Maria Theresa, (born May 13, 1717, Vienna—died Nov. 29, 1780, Vienna), archduchess of Austria and queen of Hungary and Bohemia (1740–80), wife and empress of the Holy Roman emperor Francis I (reigned 1745–65), and mother of the Holy Roman emperor Joseph II (reigned 1765–90). Upon her accession, the War of the Austrian Succession (1740–48) erupted, challenging her inheritance of the Habsburg lands. This contest with Prussia was followed by two more, the Seven Years’ War (1756–63) and the War of the Bavarian Succession (1778–79), which further checked Austrian power.
Maria Teresa had big blue eyes, blond hair, a slight blush to the Goths, a wide mouth and a strong body; Moreover, thanks to the fact that parents do not have close family ties, Maria Teresa did not suffer the harmful effects of marriages between close blood relatives who had characterized many of his ancestors.
Temperamentally, Maria Theresa was extremely serious and reserved; He loved to sing, archery and wanted to learn at least the basics of riding, but his father, fearing it could hurt, prevented it; also he participated in opera productions, often conducted directly by the Emperor Charles VI.
His education was supervised by the Jesuits who, although were able to teach her a good Latin, they were unable to correct his spelling and punctuation unconventional nor transmitted the eloquence of his predecessors to the point that the same Maria Teresa became used to talk and writing in Viennese dialect. The father, who still awaited male heir, not instructed on the affairs of state nor gave to his daughter preparing a heir to the throne, although allowed to sit on the board since he was fourteen years for this reason, in fact, , Maria Teresa, like the younger sister, received only notions of drawing, painting, music and dance disciplines for a typical role of a princess or a queen consort.
Maria Theresa thus became a pawn on Europe’s political chessboard. In 1736 she married Francis Stephen of Lorraine. Because of French objections to the union of Lorraine with the Habsburg lands, Francis Stephen had to exchange his ancestral duchy for the right of succession to the Grand Duchy of Tuscany. The marriage was a love match, and 16 children were born to the couple, of whom 10 survived to adulthood.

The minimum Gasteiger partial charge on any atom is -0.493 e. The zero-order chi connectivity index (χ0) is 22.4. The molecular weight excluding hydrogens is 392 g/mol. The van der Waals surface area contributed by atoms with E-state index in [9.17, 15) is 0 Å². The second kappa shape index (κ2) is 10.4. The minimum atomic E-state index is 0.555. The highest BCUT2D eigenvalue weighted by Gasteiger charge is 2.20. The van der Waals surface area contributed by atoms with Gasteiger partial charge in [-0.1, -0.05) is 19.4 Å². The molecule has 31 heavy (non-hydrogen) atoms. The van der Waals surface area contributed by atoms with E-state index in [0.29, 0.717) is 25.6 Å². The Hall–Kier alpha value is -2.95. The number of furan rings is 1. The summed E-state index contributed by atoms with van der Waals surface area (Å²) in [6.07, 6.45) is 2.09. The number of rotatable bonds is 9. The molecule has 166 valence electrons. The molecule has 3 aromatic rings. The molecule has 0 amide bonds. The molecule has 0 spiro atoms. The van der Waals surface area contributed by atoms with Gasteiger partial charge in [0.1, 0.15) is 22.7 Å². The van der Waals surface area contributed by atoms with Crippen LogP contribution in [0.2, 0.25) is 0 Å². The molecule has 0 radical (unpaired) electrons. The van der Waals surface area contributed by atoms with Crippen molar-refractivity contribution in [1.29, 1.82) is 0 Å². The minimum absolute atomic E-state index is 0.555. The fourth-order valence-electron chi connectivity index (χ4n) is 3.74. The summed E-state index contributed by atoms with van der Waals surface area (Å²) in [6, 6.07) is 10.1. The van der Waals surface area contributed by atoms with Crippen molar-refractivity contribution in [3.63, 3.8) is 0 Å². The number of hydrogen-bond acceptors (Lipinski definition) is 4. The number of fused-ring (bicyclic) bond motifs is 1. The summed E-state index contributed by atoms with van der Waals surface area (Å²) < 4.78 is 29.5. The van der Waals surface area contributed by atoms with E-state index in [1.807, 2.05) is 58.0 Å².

In Austria, the Empress Maria Theresa was much loved by the people, and they tell many funny episodes about her. On one occasion he spank a naughty boy who climbed on scaffolding so reckless, risk breaking his neck. That boy later became the great composer Franz Joseph Haydn, and had occasion to recall that episode to the Empress, who was pleased with herself for having perhaps saved the life of a musician like him. On another occasion, already elderly, she interrupted a performance at the Burgtheater in rushing imperial stage to announce to the audience, speaking in Viennese dialect, the birth of a grandson (son of the Grand Duke of Tuscany P.Leopold).
Despite being greased, Maria Teresa was in excellent health, and even in winter he always kept the windows open. He ran personally to close them when he was to receive his minister Kaunitz, who instead was a patch hypochondriac and was always complaining of a thousand ills. The Empress was famous because she was seen in public, in a carriage, even a few hours after giving birth.
It is said that the Empress died on a sofa red morocco full of pillows.
Trying to reach the windows (always wide open) for rifrigerarsi of his room, he gets up from his chair, but he loses his balance and tumbles on the couch.
He will remain there until the time of death, fair and noble as only she could be, so that her son Joseph tries to help her get settled on the couch and says “Are you comfortable..?” and she says “..to die? Too!” ..her last words.